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Changing your diet can help you lose pounds. But to keep that lost bulge at bay, ambitious dieters may need to turn to exercise —a lot of exercise – according to a study of 14 former participants of The biggest loser.

On average, the participants who kept their weight down for six years after the televised competition did so by doing more than three times as much as recommended by the Centers for Disease Control and Prevention. That is, they burned about 12 kilocalories per kilogram of their weight per day. That comes out to one daily a total of more than 80 minutes of moderate exercise, such as brisk walking, or 35 minutes of vigorous exercise, such as jogging, and weekly a total of 560 minutes of moderate exercise or 245 minutes of vigorous exercise.

Currently, the CDC recommends that adults get 150 minutes of moderate exercise or 75 minutes of vigorous exercise per week.

The findings, published Tuesday in the journal obesity, should be interpreted with caution. It was a study of just 14 people, and they undertook a unique and extreme diet and exercise intervention in a reality show. Still, the authors point out, the data mirrors the results of other larger studies showing that exercise is key to weight maintenance. It also ties in with previous work Biggest loser contestants who showed their metabolism became sluggish after dropping pounds dramatically on the show.

Last year, the same authors found that the participants’ resting metabolic rate decreased during the show and was still low six years later. Based on their individual weight, they burned an average of about 500 fewer calories per day than would be expected for people of their height. Such a decrease in metabolic rate helps explain why super-sized exercise is necessary to maintain weight.

“Long-term weight loss requires a vigilant struggle against sustained metabolic adaptation that works to proportionally counteract ongoing efforts to reduce body weight,” the authors concluded at the time, led by Kevin Hall of the National Institutes of Health.

Feel the burn

For the new study, Hall and colleagues assessed participants’ energy expenditure, body fat and weight at four time points: just before the competition, six weeks later, 30 weeks later and six years later.

They calculated how much energy the participants burned using the double labeled water method. For this, participants drank water with two isotopes: 2H2 18O. This labeled water equilibrates with the body’s total water and the two isotopes are released differentially. The hydrogen is passed out in the urine and the oxygen can remain in the urine or in the breath as carbon dioxide. Measurements of the isotopes in spot urine tests allow researchers to calculate how much carbon dioxide a person produces, which indicates their metabolic rate. From there, the researchers can calculate how many kilocalories they burn per day. And by subtracting resting metabolic measurements, they can also estimate how many kilocalories they burned through physical activity.

Next, the researchers divided the 14 participants into two groups: the “maintainers” and the “reclaimers.” At the start, the participants’ average weight was 150 kg (329 lbs), which dropped to 92 kg (202 lbs) at the 30-week mark. But six years later, it had bounced back to about 132 kg (290 lbs), with plenty of variation and an average weight loss of just 13 percent. For the administrator group, the researchers selected the seven participants above that median. On average, they weighed 25 percent less than when they entered the competition. The remaining seven were the regainers, who were on average one percent heavier than at the start of the competition.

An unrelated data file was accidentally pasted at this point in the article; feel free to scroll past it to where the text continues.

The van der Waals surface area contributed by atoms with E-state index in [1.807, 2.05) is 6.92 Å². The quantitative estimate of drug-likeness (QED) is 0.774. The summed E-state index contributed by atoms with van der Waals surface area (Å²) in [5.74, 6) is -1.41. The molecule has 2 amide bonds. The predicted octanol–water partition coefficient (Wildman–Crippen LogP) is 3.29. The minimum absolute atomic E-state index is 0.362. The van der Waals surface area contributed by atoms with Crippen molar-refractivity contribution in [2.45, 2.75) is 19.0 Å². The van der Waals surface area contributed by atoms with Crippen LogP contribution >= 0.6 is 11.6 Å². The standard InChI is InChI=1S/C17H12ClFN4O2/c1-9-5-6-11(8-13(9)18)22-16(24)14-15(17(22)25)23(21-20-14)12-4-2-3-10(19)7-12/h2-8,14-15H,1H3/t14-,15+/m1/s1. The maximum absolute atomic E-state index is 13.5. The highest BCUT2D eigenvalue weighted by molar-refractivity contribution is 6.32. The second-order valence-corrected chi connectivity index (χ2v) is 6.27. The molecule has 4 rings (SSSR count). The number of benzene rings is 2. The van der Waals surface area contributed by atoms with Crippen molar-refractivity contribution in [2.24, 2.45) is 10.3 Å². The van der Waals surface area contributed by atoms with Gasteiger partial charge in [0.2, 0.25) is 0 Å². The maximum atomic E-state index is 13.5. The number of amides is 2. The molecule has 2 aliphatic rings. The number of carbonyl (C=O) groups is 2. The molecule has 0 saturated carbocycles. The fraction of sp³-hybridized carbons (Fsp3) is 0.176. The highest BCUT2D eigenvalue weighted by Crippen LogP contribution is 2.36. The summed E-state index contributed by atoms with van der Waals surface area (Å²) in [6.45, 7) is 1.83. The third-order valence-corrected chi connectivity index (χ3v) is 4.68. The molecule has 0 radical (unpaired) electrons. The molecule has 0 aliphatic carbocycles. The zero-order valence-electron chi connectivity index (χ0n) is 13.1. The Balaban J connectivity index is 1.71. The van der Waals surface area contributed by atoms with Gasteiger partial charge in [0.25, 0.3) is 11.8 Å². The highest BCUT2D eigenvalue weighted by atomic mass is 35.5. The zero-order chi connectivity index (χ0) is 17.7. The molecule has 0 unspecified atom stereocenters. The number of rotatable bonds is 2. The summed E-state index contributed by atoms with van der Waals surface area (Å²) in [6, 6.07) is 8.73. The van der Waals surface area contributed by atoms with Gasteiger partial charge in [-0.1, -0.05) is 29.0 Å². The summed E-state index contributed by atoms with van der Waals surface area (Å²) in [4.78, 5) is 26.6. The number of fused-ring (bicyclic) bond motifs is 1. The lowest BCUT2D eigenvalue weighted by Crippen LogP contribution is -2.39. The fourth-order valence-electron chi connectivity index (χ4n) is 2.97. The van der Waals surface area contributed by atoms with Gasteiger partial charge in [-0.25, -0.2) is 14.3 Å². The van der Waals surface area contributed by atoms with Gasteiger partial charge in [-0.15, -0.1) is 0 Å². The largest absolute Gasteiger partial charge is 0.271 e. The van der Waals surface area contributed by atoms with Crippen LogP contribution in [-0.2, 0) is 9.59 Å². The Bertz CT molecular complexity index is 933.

Substantial data

There was a big difference in physical activity levels between the two groups. The regainers’ average physical activity level at the six-year point was about 34 percent higher than at baseline. But the activity level of the managers jumped a whopping 160 percent.

Overall, the researchers found that those who ramped up their training the most between the start of the competition and the six-year mark gained the least weight after the competition. But boosts in exercise did not seem to have a clear correlation with weight loss at the six-week and 30-week time points.

On the other hand, the calorie intake—diet—helped shed pounds but didn’t seem to keep them off. Reducing calories was linked to weight loss overall over the six years — and directly linked to weight loss at the six-week and 30-week time points. But when the researchers looked at the change in calorie intake from baseline to the six-year mark, there was no correlation with the amount of weight regained in the post-game period. That is, some who cut the fewest calories by the end still maintain their weight loss, while others who cut a lot of calories still gained tens of pounds.

Together, the findings suggest that cutting calories was critical to the initial weight loss, but that exercise kept the weight off during the six-year follow-up. Several other studies have come to the same conclusion. For example, a 2014 study of weight loss maintenance in more than 5,000 adults over eight years found that the most successful participants were significantly more physically active than those who gained weight.

Hall and colleagues conclude:

Our results support previous recommendations that large and sustained increases in [physical activity] may be necessary for long-term maintenance of lost weight.

obesity2017. DOI: 10.1002/oby.21986 (About DOIs).

By akfire1

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